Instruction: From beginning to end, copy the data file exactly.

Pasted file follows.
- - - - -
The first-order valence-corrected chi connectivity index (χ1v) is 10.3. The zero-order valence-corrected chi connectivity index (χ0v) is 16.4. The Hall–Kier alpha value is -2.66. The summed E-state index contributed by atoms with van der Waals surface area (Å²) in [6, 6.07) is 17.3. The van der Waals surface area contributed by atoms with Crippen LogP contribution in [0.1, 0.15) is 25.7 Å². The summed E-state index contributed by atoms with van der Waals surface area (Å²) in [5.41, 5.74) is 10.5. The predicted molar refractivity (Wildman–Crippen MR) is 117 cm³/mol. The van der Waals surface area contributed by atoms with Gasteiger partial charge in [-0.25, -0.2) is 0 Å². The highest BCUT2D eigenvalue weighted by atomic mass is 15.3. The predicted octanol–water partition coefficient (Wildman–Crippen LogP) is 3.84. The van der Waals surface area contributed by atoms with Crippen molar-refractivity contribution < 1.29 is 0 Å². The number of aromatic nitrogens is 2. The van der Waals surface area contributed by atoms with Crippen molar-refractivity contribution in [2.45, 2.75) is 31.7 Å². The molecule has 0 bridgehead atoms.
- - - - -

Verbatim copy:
The first-order valence-corrected chi connectivity index (χ1v) is 10.3. The zero-order valence-corrected chi connectivity index (χ0v) is 16.4. The Hall–Kier alpha value is -2.66. The summed E-state index contributed by atoms with van der Waals surface area (Å²) in [6, 6.07) is 17.3. The van der Waals surface area contributed by atoms with Crippen LogP contribution in [0.1, 0.15) is 25.7 Å². The summed E-state index contributed by atoms with van der Waals surface area (Å²) in [5.41, 5.74) is 10.5. The predicted molar refractivity (Wildman–Crippen MR) is 117 cm³/mol. The van der Waals surface area contributed by atoms with Gasteiger partial charge in [-0.25, -0.2) is 0 Å². The highest BCUT2D eigenvalue weighted by atomic mass is 15.3. The predicted octanol–water partition coefficient (Wildman–Crippen LogP) is 3.84. The van der Waals surface area contributed by atoms with Crippen molar-refractivity contribution < 1.29 is 0 Å². The number of aromatic nitrogens is 2. The van der Waals surface area contributed by atoms with Crippen molar-refractivity contribution in [2.45, 2.75) is 31.7 Å². The molecule has 0 bridgehead atoms.